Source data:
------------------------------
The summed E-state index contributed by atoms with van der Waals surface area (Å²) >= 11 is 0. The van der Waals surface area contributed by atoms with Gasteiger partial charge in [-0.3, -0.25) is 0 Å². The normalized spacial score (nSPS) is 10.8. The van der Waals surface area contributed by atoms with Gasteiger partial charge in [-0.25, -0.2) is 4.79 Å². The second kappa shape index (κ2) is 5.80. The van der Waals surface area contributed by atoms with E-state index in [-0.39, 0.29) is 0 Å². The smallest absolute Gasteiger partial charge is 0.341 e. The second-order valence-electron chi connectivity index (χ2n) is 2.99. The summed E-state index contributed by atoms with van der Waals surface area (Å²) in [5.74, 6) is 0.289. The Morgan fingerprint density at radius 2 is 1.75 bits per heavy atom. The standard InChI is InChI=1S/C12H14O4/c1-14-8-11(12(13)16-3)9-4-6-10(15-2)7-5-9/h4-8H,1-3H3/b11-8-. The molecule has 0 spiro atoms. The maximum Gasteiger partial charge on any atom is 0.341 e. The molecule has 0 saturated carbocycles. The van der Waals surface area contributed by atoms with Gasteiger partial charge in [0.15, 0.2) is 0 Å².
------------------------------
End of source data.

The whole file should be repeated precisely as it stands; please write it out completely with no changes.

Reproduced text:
The summed E-state index contributed by atoms with van der Waals surface area (Å²) >= 11 is 0. The van der Waals surface area contributed by atoms with Gasteiger partial charge in [-0.3, -0.25) is 0 Å². The normalized spacial score (nSPS) is 10.8. The van der Waals surface area contributed by atoms with Gasteiger partial charge in [-0.25, -0.2) is 4.79 Å². The second kappa shape index (κ2) is 5.80. The van der Waals surface area contributed by atoms with E-state index in [-0.39, 0.29) is 0 Å². The smallest absolute Gasteiger partial charge is 0.341 e. The second-order valence-electron chi connectivity index (χ2n) is 2.99. The summed E-state index contributed by atoms with van der Waals surface area (Å²) in [5.74, 6) is 0.289. The Morgan fingerprint density at radius 2 is 1.75 bits per heavy atom. The standard InChI is InChI=1S/C12H14O4/c1-14-8-11(12(13)16-3)9-4-6-10(15-2)7-5-9/h4-8H,1-3H3/b11-8-. The molecule has 0 spiro atoms. The maximum Gasteiger partial charge on any atom is 0.341 e. The molecule has 0 saturated carbocycles. The van der Waals surface area contributed by atoms with Gasteiger partial charge in [0.15, 0.2) is 0 Å².